Update: Subway Tunnel to NOT Be Completely Closed for 18 Months in New York — Instead, This Is Happening…

This official statement — which was issued by the New York City Transit division of the Metropolitan Transportation Authority — revealed that massive reconstruction work needed to the Canarsie Tunnel will require a full closure of the tunnel for 18 months starting no sooner than 2019. Service in Manhattan will be suspended during the entire length of the closure of the Canarsie Tunnel; while service in Brooklyn is expected to remain relatively normal.”

Update: Subway Tunnel to NOT Be Completely Closed for 18 Months in New York — Instead, This Is Happening…

The paragraph you just read was from this article which I wrote on Tuesday, August 9, 2016 pertaining to the necessity of repairing a vital link in the subway system in New York while simultaneously ensuring the safety of passengers with as little inconvenience as possible…

Canarsie Tunnel

Click on the map for its source, which is a file saved in Portable Document Format. Source: Metropolitan Transportation Authority.

…but interestingly, an alternative solution was apparently figured out through which the critical reconstruction work can supposedly be performed and completed within 18 months without having to completely shut down the Canarsie Tunnel, as this announcement from the Metropolitan Transportation Authority pertains to the latest update in relation to the project:

L service will continue as normal during peak and midday weekday times. Service on the L will be reduced nights and weekends. During these times, use our new alternative service options on this map to avoid wait times and crowding.

This service plan will be in effect on nights and weekends, starting at 8 p.m. on Friday, April 26, 2019, through summer 2020. Starting on June 8, 2019, we will roll out a new version of the Williamsburg Link bus service, introducing the B91A to replace the existing B91 and B92.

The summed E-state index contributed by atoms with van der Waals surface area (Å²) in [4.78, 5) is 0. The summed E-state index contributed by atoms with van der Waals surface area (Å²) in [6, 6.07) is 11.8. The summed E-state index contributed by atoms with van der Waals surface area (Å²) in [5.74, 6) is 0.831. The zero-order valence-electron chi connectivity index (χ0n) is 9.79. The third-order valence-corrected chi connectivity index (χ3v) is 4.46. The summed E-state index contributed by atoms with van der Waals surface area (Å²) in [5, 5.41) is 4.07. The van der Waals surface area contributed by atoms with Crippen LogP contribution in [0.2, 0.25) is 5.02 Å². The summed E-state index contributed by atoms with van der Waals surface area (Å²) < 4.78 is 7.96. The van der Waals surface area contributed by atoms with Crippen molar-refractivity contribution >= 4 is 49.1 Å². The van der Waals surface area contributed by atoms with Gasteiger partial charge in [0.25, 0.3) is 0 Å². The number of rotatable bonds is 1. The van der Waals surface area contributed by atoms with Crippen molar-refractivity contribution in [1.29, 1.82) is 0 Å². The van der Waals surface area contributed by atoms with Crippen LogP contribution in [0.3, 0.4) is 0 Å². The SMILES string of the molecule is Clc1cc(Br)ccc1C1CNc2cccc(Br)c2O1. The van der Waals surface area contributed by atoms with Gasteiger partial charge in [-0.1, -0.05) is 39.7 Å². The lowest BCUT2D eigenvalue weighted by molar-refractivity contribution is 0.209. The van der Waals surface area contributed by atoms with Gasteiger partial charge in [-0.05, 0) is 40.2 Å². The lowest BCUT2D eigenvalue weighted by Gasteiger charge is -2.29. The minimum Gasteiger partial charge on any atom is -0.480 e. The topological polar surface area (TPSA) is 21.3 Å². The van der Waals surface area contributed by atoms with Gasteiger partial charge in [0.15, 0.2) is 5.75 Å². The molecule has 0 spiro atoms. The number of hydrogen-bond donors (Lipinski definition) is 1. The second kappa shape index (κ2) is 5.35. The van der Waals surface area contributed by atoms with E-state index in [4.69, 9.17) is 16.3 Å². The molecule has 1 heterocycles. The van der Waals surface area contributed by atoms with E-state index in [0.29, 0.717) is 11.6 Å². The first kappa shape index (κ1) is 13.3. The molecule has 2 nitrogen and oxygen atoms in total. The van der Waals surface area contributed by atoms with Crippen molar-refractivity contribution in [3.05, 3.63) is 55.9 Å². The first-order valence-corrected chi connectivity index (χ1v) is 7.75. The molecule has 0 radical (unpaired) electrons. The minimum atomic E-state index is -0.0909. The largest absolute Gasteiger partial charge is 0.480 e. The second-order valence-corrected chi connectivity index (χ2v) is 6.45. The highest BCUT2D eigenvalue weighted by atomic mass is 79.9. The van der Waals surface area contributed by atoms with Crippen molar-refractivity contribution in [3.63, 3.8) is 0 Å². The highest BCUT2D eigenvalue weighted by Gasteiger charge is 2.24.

In addition to extra buses and bus lines, the G, M and 7 lines will also experience increased or extended service during the reconstruction of the Canarsie Tunnel.


Several alternative options had been considered for passengers of the L line — including but not limited to increased and enhanced bus service; possible ferry service across the East River; ride share options; bicycle sharing options; bolstering train service along lines such as the G, J and M; and reconstruction to last as much as an excruciating 36 months without having to completely shut down the Canarsie Tunnel.

The Canarsie Tunnel carries trains of the L line under the East River between Brooklyn and Manhattan; and the trains pass under neighborhoods such as Williamsburg which have experienced gentrification and a resurgence in popularity in recent years — resulting in the L line to grow over the past decade into one of the busiest subway lines in New York, as it is used by greater than 225,000 commuters every weekday. Ridership on the L line has more than tripled since 1990, which has resulted in it becoming the tenth largest subway in North America; and use of the Bedford Avenue subway station alone has quintupled, according to this article from the Metropolitan Transportation Authority. “This growth has fueled unprecedented revitalization of housing and business development in several neighborhoods along the line.”